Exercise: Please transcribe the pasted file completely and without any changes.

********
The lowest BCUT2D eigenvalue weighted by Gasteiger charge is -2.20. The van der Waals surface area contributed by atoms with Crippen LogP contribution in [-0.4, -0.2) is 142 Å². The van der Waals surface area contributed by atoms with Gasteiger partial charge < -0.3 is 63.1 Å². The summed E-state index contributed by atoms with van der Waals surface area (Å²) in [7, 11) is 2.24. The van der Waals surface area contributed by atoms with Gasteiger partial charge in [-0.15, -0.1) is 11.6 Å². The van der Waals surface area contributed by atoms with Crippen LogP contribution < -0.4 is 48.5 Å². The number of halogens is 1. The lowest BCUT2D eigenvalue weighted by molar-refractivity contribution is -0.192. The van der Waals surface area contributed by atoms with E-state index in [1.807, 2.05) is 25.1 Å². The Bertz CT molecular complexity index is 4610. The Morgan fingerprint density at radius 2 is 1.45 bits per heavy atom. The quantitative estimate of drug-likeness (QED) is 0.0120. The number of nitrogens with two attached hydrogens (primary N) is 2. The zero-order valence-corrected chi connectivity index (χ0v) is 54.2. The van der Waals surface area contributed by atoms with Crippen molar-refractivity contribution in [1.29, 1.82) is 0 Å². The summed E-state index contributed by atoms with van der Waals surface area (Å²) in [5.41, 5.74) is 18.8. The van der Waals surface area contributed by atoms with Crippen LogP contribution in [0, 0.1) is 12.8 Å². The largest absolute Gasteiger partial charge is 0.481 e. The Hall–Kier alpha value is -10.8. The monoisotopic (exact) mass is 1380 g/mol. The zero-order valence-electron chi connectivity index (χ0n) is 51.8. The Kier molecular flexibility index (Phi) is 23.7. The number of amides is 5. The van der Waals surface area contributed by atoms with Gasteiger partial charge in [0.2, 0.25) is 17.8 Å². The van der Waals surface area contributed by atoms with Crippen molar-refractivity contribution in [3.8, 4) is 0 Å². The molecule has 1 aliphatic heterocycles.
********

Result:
The lowest BCUT2D eigenvalue weighted by Gasteiger charge is -2.20. The van der Waals surface area contributed by atoms with Crippen LogP contribution in [-0.4, -0.2) is 142 Å². The van der Waals surface area contributed by atoms with Gasteiger partial charge < -0.3 is 63.1 Å². The summed E-state index contributed by atoms with van der Waals surface area (Å²) in [7, 11) is 2.24. The van der Waals surface area contributed by atoms with Gasteiger partial charge in [-0.15, -0.1) is 11.6 Å². The van der Waals surface area contributed by atoms with Crippen LogP contribution < -0.4 is 48.5 Å². The number of halogens is 1. The lowest BCUT2D eigenvalue weighted by molar-refractivity contribution is -0.192. The van der Waals surface area contributed by atoms with E-state index in [1.807, 2.05) is 25.1 Å². The Bertz CT molecular complexity index is 4610. The Morgan fingerprint density at radius 2 is 1.45 bits per heavy atom. The quantitative estimate of drug-likeness (QED) is 0.0120. The number of nitrogens with two attached hydrogens (primary N) is 2. The zero-order valence-corrected chi connectivity index (χ0v) is 54.2. The van der Waals surface area contributed by atoms with Crippen molar-refractivity contribution in [1.29, 1.82) is 0 Å². The summed E-state index contributed by atoms with van der Waals surface area (Å²) in [5.41, 5.74) is 18.8. The van der Waals surface area contributed by atoms with Crippen LogP contribution in [0, 0.1) is 12.8 Å². The largest absolute Gasteiger partial charge is 0.481 e. The Hall–Kier alpha value is -10.8. The monoisotopic (exact) mass is 1380 g/mol. The zero-order valence-electron chi connectivity index (χ0n) is 51.8. The Kier molecular flexibility index (Phi) is 23.7. The number of amides is 5. The van der Waals surface area contributed by atoms with Gasteiger partial charge in [0.2, 0.25) is 17.8 Å². The van der Waals surface area contributed by atoms with Crippen molar-refractivity contribution in [3.8, 4) is 0 Å². The molecule has 1 aliphatic heterocycles.